Ask Carrie Graf and she will tell you in no uncertain terms, "coaching doesn't have a gender. It doesn't have a penis or a vagina".
"It’s coaching, it’s teaching, it’s development, it’s leadership. That doesn’t come with an X or Y chromosome," Graf said.
Why then, is the influence of females in executive and coaching roles "going backwards"? Graf puts it down to gender bias, and Sport Australia is desperate to reverse the trend.
The six-time WNBL championship coach is among 33 women called on by Sport Australia boss Kate Palmer and AIS chief Peter Conde to use the experience of new leadership programs to push for diversity in Australian sport.
Seventeen coaches and 16 executives have been selected for two talent programs aimed at addressing the lack of female sport executives and high performance coaches in elite competition.
Graf admits she is one of the lucky ones. But she says the fact she has to count herself as lucky is simply unacceptable, adamant gender bias stands in the way of women's sport's rapid development.
"It’s going backwards, it’s a joke to be honest," Graf said.
"From 2012 when I was head coach of the Opals at London [in the Olympic Games], fast forward eight years and the numbers are declining. That’s appalling.
"It’s not because there is not great female coaches out there, that there is not great female coaches in the system, it’s about decisions being made when jobs are coming up. That’s a critical factor.
"Women’s sport is in the spotlight at the moment in terms of female athletes but there is still a long way to go there in terms of pay, how it gets broadcast, what it costs for female athletes to do what they do.
"It’s about a mindset about what women can and can’t do, about boardrooms and interview panels look like, and not often do they look like the group of people over there, or even 50-50. That’s where we have to see some change too, the perception of what women and girls can do.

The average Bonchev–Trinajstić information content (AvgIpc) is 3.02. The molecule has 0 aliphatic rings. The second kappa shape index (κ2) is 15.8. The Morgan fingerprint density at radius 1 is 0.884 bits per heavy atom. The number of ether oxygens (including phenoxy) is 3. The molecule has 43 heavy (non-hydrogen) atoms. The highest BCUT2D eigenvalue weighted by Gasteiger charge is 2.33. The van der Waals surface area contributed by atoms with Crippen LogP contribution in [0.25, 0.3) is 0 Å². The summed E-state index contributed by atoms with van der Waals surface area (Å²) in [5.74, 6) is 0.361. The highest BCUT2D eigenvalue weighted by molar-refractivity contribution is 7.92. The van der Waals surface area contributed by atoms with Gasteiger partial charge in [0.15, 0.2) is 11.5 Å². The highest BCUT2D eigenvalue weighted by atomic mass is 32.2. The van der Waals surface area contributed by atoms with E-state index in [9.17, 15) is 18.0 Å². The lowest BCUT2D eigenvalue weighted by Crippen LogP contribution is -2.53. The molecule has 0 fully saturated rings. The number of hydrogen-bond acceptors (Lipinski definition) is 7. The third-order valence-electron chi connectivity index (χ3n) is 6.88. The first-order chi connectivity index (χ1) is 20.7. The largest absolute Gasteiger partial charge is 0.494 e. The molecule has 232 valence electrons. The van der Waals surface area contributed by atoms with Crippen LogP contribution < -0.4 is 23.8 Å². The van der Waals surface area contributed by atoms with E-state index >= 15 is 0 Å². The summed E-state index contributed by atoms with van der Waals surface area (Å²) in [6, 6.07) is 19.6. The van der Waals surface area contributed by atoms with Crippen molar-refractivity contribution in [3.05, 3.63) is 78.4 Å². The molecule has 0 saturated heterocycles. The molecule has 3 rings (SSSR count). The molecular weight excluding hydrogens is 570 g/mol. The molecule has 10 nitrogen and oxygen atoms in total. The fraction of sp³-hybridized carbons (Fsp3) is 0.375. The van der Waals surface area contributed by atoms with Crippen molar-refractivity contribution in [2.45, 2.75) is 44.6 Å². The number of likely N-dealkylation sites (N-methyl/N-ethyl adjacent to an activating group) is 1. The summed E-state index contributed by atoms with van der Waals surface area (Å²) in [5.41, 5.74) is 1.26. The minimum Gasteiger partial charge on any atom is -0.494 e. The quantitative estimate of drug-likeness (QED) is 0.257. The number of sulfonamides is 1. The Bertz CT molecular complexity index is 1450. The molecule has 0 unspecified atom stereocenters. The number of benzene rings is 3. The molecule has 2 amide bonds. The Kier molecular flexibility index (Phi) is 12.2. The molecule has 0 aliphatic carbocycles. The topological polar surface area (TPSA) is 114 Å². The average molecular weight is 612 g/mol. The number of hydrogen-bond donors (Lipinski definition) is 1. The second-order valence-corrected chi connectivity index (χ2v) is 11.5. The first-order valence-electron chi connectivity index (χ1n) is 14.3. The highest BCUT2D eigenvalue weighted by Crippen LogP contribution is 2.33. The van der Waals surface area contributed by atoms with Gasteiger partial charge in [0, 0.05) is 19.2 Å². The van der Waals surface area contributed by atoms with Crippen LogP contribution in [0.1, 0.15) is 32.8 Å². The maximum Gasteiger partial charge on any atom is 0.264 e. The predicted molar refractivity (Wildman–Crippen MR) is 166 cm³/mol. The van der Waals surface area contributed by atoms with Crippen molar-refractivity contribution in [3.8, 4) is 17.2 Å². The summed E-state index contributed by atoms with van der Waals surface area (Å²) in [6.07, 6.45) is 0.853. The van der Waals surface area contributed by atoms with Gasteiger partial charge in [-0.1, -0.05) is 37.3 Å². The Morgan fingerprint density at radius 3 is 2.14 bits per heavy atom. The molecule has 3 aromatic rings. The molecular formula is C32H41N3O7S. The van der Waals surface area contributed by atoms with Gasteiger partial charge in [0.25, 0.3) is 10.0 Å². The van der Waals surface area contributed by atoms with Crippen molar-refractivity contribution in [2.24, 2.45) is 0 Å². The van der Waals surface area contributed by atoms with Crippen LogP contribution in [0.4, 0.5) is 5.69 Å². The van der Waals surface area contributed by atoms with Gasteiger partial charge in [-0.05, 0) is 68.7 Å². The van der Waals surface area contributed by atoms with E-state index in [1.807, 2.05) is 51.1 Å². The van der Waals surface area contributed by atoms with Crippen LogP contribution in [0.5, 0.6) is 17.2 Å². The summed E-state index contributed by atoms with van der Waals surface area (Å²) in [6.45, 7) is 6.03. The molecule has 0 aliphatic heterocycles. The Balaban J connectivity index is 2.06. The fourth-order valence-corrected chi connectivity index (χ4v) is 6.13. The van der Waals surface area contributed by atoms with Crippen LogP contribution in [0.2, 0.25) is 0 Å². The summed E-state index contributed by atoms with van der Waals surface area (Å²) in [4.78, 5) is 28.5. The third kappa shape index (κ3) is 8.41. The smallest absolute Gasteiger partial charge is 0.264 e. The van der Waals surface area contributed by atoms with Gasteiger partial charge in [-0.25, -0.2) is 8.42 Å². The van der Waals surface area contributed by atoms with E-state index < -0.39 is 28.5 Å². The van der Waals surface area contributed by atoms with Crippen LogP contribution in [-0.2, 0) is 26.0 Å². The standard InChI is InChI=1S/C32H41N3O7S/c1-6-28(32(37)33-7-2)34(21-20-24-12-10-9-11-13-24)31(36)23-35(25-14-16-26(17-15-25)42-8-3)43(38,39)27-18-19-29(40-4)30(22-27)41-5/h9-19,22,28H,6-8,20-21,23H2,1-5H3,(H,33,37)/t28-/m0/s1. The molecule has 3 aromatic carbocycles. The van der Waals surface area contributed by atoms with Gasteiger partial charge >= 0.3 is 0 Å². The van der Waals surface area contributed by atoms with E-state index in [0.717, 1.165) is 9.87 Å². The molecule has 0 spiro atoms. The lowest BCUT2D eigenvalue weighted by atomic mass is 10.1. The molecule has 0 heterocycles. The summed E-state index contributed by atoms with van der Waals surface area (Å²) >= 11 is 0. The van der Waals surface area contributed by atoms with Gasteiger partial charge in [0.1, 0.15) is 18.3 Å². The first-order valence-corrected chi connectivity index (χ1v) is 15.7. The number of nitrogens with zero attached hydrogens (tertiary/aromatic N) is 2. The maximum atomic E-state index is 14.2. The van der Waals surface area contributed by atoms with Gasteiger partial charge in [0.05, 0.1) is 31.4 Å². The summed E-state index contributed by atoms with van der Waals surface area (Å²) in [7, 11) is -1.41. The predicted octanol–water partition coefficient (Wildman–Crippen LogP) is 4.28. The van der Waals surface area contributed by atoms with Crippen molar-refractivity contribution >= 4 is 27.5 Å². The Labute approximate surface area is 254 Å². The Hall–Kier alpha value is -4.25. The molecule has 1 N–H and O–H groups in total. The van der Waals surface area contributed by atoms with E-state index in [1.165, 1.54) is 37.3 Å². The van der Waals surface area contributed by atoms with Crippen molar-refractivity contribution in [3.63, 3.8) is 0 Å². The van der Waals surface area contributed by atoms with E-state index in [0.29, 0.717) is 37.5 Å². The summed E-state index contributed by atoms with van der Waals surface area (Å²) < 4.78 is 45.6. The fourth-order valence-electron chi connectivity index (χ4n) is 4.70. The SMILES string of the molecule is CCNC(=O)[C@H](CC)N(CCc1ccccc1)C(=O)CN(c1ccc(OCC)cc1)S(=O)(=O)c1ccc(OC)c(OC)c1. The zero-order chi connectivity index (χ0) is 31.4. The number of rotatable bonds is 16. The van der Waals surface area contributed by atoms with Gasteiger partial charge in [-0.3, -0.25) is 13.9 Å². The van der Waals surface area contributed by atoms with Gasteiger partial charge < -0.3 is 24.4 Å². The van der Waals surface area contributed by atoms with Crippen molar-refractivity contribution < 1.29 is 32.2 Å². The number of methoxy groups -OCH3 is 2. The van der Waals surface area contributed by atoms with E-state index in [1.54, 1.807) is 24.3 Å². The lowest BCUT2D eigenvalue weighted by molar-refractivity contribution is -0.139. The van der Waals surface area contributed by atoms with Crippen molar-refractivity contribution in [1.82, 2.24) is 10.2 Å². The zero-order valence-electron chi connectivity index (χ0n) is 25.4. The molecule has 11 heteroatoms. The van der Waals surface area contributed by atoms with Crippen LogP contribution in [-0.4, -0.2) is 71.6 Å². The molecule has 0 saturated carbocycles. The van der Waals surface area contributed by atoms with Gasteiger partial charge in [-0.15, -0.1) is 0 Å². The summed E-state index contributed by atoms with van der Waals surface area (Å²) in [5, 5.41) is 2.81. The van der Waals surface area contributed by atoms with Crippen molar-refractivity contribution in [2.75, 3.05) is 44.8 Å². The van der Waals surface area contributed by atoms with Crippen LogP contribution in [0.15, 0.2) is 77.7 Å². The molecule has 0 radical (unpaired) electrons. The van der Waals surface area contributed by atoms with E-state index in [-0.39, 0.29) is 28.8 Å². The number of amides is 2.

"There’s a shift but it has been glacial to date really. One of the great things we’ll see with the spotlight on women’s sport for our athletes is that our next generation of young men will grow up to be men that see women as their equal."
Palmer has previously stated only nine per cent of accredited high performance coaches at the 2016 Olympic Games were female, which fell from 12 per cent at the London 2012 event.
There are currently no female coaches in the AFLW after the league's first premiership coach Bec Goddard was forced to leave the game having been steered away from a direct pathway to the AFL.
Goddard is desperate to get a crack at AFL level in a full-time capacity, and if the positive reception she got from the Canberra Demons NEAFL team last year while working as an assistant is anything to go by, the players will treat her no differently to male coaches.
She thought Adelaide might take the punt on giving her a full-time role after she led the club to a premiership, but nothing changed and Goddard has been left to keep banging on doors looking for coaching roles.
Canberra United coach Heather Garriock says there must be a seismic shift in the perception of female coaches or too many women will be denied the chance to show they are world class.
"Coaching is coaching, it is to us as females, but not to the general public. We need to change mindsets," Garrock said.
"I’m a strong, opinionated female. I believe in my ability, I believe in what I can contribute to the game and I’m very passionate about the game.
"I treat myself just as a coach, and if people want to call me a ‘female coach’, it disappoints me. I can compete with the men just as much as anyone else."
Sign up for our newsletter to stay up to date.